Valentina Yelistratova, 26, got in a traffic accident and seriously hit her head. As a result, the young woman felt her eyesight got worse and soon she became absolutely blind. In eleven years, the woman miraculously regained eyesight and believes it was God that helped her see the world again.
The tragic accident occurred eleven years ago when Valentina together with her husband and their three-year-old daughter were driving in their old car to a neighboring village to visit relatives. The young woman took a sit near the husband who was driving the car and the little daughter was on the back seat. Once of a sudden, another car rushed out. Valentina’s husband managed to pull up in time and drove the car down into a ditch, but still he could not avert a collision. The oncoming car hit exactly the part of the automobile where Valentina was sitting. The woman hit her head and lost conscience.
The driver who caused the traffic did not suffer at all and he immediately took the bleeding woman to a hospital. At that, Valentina’s husband and daughter did not suffer either. The woman came to herself in a day after the traffic accident and felt at once that her eyesight got much worse. However, doctors assured that the loss of eyesight was the result of a blow in the head that she had suffered and said that she would soon regain her eyesight.
When Valentina was discharged from the hospital she realized her eyesight was irretrievably lost. Numerous visits to highly professional ophthalmologists brought no results. Doctors insisted that Valentina was absolutely healthy, and the woman hoped that one day she would feel better. But no miracle occurred, and one day she could not see at all.
Valentina’s husband would not live with a disabled wife and abandoned the family for another woman. His leaving was a terrible shock for the woman and she got absolutely grey-headed at the age of 35. Valentina tells that she did not lose her heart because of her disablement. She learnt to orient herself in the house and outside and soon could do simple work about the house. Her parents persuaded her to learn the Braille alphabet so that Valentina could read books.
But the young woman was particularly upset with the fact that she could not see her little daughter grow up. Valentina could only imagine what her darling Polina looked like, and it was her most cherished dream to be able to see the daughter one day. The girl saw her mother crying because of it and comforted her. “My dear mom, God will never leave you and will certainly help you,” the girl said.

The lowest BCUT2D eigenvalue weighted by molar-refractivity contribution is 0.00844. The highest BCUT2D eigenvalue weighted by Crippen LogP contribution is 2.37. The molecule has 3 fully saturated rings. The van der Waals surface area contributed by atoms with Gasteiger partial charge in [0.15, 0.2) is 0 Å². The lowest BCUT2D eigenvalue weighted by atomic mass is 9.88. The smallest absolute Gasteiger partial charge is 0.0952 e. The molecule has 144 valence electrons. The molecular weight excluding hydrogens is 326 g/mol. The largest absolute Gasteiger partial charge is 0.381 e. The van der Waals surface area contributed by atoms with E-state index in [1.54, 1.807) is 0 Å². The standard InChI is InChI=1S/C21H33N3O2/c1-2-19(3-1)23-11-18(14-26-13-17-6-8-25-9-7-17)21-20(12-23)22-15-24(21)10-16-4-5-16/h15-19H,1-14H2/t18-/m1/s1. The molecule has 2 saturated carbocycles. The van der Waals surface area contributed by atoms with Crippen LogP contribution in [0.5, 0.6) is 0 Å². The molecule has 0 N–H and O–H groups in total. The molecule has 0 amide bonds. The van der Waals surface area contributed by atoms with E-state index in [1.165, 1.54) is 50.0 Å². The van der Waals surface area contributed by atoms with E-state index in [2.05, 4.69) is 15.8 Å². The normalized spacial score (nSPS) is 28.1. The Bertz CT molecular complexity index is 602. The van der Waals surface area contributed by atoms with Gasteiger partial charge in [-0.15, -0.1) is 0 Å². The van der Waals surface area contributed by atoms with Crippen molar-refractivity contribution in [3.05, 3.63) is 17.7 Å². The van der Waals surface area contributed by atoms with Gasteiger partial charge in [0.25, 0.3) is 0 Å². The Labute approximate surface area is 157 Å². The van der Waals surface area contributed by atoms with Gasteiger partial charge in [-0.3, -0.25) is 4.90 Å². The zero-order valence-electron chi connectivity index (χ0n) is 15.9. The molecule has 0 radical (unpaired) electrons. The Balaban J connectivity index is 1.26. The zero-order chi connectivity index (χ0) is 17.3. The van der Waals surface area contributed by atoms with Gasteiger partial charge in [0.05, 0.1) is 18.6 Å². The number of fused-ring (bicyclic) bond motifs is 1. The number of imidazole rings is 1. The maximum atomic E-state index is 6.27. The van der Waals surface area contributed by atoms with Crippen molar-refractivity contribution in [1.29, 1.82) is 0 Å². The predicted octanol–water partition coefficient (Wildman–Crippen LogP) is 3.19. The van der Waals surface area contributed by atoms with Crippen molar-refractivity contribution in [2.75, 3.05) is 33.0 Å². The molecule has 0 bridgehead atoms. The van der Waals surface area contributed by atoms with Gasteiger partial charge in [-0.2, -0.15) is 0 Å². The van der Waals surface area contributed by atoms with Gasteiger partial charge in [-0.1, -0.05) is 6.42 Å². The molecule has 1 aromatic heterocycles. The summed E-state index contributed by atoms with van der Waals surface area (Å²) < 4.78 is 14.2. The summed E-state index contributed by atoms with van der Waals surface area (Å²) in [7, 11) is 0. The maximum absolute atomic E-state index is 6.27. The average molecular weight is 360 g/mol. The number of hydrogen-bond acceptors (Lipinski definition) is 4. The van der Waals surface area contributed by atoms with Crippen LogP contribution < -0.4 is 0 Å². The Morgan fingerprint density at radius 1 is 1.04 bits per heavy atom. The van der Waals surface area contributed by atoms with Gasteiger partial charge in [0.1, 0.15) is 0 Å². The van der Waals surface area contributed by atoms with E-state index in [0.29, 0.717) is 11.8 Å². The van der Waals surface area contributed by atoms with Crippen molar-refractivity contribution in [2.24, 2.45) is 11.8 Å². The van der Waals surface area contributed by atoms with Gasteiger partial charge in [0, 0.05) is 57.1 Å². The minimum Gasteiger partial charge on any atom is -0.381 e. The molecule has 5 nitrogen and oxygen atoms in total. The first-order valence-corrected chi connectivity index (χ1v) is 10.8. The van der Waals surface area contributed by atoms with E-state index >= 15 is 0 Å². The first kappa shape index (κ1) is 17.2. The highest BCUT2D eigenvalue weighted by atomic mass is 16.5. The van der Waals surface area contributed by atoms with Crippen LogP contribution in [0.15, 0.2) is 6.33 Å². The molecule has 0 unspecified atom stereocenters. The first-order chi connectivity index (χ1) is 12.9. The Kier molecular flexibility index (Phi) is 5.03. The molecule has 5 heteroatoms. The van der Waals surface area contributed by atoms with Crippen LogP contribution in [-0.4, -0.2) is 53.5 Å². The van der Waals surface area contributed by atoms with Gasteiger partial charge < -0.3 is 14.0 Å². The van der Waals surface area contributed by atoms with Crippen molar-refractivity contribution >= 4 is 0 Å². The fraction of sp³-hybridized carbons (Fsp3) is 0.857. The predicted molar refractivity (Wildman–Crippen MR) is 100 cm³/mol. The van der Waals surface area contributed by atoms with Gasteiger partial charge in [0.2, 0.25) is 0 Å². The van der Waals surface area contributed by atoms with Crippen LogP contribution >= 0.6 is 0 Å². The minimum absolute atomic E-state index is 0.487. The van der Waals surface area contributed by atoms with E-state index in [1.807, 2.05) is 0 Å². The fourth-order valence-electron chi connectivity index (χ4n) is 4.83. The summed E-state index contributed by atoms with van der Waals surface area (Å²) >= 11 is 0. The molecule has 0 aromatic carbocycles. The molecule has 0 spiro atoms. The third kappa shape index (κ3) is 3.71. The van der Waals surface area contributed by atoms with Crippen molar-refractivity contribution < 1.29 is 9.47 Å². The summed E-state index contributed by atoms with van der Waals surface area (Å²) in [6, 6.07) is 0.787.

Valentina went to church together with her mother and prayed for recovery, but she was doomed to eleven years of living in absolute darkness. Once her father took Valentina for a drive about the city. The woman listened to the father describing the places they were driving by. Suddenly she heard a terrible brake chatter and then felt she was losing conscience because of pain.
As it turned out later, Valentina’s father had a microinfarction when driving a car and he dropped the wheel. The car fell into a ditch; the woman had a serious blow in the back of her head and had grave concussion of the brain.
Valentina was in coma for more than a week. When she regained conscience she felt something miraculous had happened to her. She opened her eyes and could see her mother and daughter. And the very fact that she could see was incredible for her! Valentina was discharged from the hospital in a month. Her eyesight did not recover completely but she was happy that she could even read when wearing glasses.
Medicine experts say that majority of people lose speech and sometimes even memory as a result of head injuries. What happened to Valentina Yelistratova was rather a contusion of the visual sector in the cortex that usually results in the loss of eyesight.
The cortex sector did not restore within the eleven years when the woman could not see. But after another impact upon the brain the eyesight functions switched over to the other sectors of the extensive optic zone that came to the aid of the damaged sector.
Translated by Maria Gousseva